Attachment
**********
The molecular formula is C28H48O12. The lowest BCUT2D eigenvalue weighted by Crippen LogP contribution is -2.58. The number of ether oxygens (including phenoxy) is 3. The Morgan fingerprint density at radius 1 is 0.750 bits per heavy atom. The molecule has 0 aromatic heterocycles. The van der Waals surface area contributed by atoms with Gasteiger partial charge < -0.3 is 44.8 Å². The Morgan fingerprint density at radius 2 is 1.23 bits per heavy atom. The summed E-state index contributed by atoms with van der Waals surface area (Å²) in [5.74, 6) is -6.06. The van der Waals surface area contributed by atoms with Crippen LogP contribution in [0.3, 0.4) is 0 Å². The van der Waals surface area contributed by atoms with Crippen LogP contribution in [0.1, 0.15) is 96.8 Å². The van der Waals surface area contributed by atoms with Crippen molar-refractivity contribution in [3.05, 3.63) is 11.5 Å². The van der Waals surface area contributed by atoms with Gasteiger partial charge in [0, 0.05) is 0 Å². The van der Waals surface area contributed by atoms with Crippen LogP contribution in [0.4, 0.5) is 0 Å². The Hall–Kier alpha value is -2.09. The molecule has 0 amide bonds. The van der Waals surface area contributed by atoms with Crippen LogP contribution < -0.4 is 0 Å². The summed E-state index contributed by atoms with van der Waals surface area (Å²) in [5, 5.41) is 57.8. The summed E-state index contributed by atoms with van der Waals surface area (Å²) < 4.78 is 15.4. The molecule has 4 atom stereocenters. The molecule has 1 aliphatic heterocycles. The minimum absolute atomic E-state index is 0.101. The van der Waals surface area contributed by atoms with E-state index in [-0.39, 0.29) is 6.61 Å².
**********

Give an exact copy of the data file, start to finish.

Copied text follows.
The molecular formula is C28H48O12. The lowest BCUT2D eigenvalue weighted by Crippen LogP contribution is -2.58. The number of ether oxygens (including phenoxy) is 3. The Morgan fingerprint density at radius 1 is 0.750 bits per heavy atom. The molecule has 0 aromatic heterocycles. The van der Waals surface area contributed by atoms with Gasteiger partial charge < -0.3 is 44.8 Å². The Morgan fingerprint density at radius 2 is 1.23 bits per heavy atom. The summed E-state index contributed by atoms with van der Waals surface area (Å²) in [5.74, 6) is -6.06. The van der Waals surface area contributed by atoms with Crippen LogP contribution in [0.3, 0.4) is 0 Å². The van der Waals surface area contributed by atoms with Crippen LogP contribution in [0.1, 0.15) is 96.8 Å². The van der Waals surface area contributed by atoms with Crippen molar-refractivity contribution in [3.05, 3.63) is 11.5 Å². The van der Waals surface area contributed by atoms with Gasteiger partial charge in [0, 0.05) is 0 Å². The van der Waals surface area contributed by atoms with Crippen LogP contribution in [0.4, 0.5) is 0 Å². The Hall–Kier alpha value is -2.09. The molecule has 0 amide bonds. The van der Waals surface area contributed by atoms with Crippen LogP contribution < -0.4 is 0 Å². The summed E-state index contributed by atoms with van der Waals surface area (Å²) in [5, 5.41) is 57.8. The summed E-state index contributed by atoms with van der Waals surface area (Å²) < 4.78 is 15.4. The molecule has 4 atom stereocenters. The molecule has 1 aliphatic heterocycles. The minimum absolute atomic E-state index is 0.101. The van der Waals surface area contributed by atoms with E-state index in [-0.39, 0.29) is 6.61 Å².